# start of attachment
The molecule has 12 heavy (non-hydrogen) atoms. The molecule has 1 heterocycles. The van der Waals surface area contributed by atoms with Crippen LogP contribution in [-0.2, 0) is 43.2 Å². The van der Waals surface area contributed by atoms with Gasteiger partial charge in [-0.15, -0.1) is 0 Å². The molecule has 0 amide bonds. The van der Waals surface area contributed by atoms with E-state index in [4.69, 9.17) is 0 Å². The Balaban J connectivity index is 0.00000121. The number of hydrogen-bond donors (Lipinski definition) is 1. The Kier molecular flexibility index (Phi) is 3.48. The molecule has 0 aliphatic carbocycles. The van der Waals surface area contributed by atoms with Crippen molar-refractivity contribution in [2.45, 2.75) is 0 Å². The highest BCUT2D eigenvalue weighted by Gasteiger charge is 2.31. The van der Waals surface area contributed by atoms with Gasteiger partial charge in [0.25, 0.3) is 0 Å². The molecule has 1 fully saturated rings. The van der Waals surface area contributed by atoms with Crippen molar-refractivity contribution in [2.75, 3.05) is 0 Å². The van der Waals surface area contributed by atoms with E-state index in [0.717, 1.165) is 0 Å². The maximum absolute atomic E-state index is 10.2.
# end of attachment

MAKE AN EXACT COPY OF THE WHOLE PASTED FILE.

The molecule has 12 heavy (non-hydrogen) atoms. The molecule has 1 heterocycles. The van der Waals surface area contributed by atoms with Crippen LogP contribution in [-0.2, 0) is 43.2 Å². The van der Waals surface area contributed by atoms with Gasteiger partial charge in [-0.15, -0.1) is 0 Å². The molecule has 0 amide bonds. The van der Waals surface area contributed by atoms with E-state index in [4.69, 9.17) is 0 Å². The Balaban J connectivity index is 0.00000121. The number of hydrogen-bond donors (Lipinski definition) is 1. The Kier molecular flexibility index (Phi) is 3.48. The molecule has 0 aliphatic carbocycles. The van der Waals surface area contributed by atoms with Crippen molar-refractivity contribution in [2.45, 2.75) is 0 Å². The highest BCUT2D eigenvalue weighted by Gasteiger charge is 2.31. The van der Waals surface area contributed by atoms with Gasteiger partial charge in [0.25, 0.3) is 0 Å². The molecule has 1 fully saturated rings. The van der Waals surface area contributed by atoms with Crippen molar-refractivity contribution in [2.75, 3.05) is 0 Å². The van der Waals surface area contributed by atoms with E-state index in [0.717, 1.165) is 0 Å². The maximum absolute atomic E-state index is 10.2.